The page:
Joseph Wresinski on Human Rights

Joseph Wresinski Human Rights

Photo: Joseph Wresinski, 1985 © ATD Fourth World/Centre Joseph Wresinski/0640-140-032

In The Very Poor: Living Proof of the Indivisibility of Human Rights, Joseph Wresinski describes what living among people in extreme poverty taught him: allowing people to take responsibility for their own lives is the true meaning of human rights.

From The Very Poor: Living Proof of the Indivisibility of Human Rights, by Joseph Wresinski

“’Humanity is a human being’s own best cure‘, as our friends in Africa would say. In the light of this perspective, all people, whatever their philosophies and beliefs, have a vocation and a mission to help the very poor. Could not such an awareness give new vigor and direction to our reflection and experimentation with regard to human rights?

“On this basis, rich and poor from the same country, and rich and poor people among all nations, would have the chance to meet on a more equal footing, and to discover the common heritage which justifies the great international declarations and conventions, and which alone can ensure genuine, common implementation of them.

“It is not so much education about human rights that the world needs but rather a joint inquiry into what makes for the indivisibility of human beings not only as individuals, but also as a body, necessarily united and jointly responsible for the human rights they grant one another.

One every continent, impossible to live as equals

“For my part, I can say… that the poor have taught me an invaluable lesson about this comprehensive indivisibility. First of all, they taught me that we will not get anywhere in improving our understanding of extreme poverty by dividing it up along geographical lines.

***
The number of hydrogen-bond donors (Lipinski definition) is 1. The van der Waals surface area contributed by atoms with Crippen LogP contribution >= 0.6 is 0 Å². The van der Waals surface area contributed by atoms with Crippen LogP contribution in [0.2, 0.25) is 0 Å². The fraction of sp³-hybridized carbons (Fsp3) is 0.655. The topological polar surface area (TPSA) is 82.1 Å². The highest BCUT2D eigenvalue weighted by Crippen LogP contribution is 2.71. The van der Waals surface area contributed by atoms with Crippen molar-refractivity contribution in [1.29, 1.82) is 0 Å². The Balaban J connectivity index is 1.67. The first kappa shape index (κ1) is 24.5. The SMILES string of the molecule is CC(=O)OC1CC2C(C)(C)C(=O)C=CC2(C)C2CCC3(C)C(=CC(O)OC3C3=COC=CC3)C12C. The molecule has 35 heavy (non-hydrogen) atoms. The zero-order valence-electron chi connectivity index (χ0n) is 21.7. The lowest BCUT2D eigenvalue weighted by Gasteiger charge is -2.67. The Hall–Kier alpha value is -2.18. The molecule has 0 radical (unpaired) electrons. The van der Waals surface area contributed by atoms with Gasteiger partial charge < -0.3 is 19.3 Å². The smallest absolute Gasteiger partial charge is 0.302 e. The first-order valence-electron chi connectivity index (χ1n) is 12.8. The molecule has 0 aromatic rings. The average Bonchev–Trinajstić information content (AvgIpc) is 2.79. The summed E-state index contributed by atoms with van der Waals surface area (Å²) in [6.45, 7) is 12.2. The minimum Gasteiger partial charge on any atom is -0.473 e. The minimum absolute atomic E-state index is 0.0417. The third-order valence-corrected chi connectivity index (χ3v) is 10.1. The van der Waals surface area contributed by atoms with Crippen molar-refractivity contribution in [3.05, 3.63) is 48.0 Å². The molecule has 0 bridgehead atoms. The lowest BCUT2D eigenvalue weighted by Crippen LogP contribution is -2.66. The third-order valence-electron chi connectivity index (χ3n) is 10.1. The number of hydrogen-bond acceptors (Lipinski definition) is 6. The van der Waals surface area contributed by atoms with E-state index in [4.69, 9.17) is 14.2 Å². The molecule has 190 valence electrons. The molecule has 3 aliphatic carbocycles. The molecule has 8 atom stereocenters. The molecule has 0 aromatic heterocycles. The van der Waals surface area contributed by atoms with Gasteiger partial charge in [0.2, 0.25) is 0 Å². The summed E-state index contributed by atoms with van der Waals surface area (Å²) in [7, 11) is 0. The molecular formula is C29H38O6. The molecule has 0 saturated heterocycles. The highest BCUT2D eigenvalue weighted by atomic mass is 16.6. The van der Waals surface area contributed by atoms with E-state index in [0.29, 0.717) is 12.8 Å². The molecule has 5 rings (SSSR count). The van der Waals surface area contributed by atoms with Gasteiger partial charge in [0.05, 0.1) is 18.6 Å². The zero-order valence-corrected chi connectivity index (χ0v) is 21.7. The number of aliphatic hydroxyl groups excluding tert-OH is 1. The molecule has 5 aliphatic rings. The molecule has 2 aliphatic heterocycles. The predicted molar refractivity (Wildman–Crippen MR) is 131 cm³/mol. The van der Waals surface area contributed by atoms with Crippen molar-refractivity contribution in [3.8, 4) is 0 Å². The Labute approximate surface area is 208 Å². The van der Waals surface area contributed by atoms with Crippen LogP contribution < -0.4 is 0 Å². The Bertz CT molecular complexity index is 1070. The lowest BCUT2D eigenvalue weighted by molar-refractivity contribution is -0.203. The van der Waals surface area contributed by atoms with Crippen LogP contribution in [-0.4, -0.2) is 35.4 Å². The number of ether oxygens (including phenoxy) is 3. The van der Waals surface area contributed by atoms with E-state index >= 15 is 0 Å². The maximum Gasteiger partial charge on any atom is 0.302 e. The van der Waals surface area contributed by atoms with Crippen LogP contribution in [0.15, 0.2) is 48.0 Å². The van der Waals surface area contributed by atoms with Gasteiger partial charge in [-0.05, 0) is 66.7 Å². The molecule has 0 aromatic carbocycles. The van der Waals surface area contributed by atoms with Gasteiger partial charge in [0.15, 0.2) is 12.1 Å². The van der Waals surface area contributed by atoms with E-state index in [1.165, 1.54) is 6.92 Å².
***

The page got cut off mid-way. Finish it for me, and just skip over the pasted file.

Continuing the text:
• “When we allow them to speak for themselves, they are much more concerned to tell us what unites them, namely the impossibility of being proud of their identity, of their history, the ban on belonging to any group which is not negative or even shameful.

On every continent, they tell us that it is impossible for them to live as equals with other people, as long as these people continue to be unaware of who they are. The inexorable concentration of deprivations which makes life as a person and as a family impossible is, to my mind, the clearest indication of the indivisibility of the fundamental rights that must be attributed to them if we want them to be truly free.

Capable workers and parents

“More important still: people living in extreme poverty in all countries express their conviction that living as a person, as a brother or sister, as a citizen implies being able to take on one’s responsibilities. For them, fundamental rights have their true meaning and are truly achieved only when they enable people to be responsible beings, that is to say, workers re-cognized as such, parents capable of rearing their children, useful members of a community, men and women playing their part in the destiny of their country.

Rights and responsibilities are inseparable

“The poorest teach us not only about the indivisibility of rights and responsibilities but also of the co-responsibility between individuals and between peoples which this indivisibility signifies. For the poorest in all countries, everyone has a personal share in the single mission of building a national and international community “where our children can live”, “where people would go hand-in-hand’’… a mission which is conceivable in the light of every one of the faiths and beliefs represented in the United Nations.

“Could it not be that, in the end, the future of human rights will depend on the poorest and the mission they wish to take on with us? To achieve these rights, a new alliance and new partners are offered to us. What a gift it would be to the world if we were willing to accept them!”

For more, see Joseph Wresinski Archives and Research Center

Full text of The Very Poor: Living Proof of the Indivisibility of Human Rights

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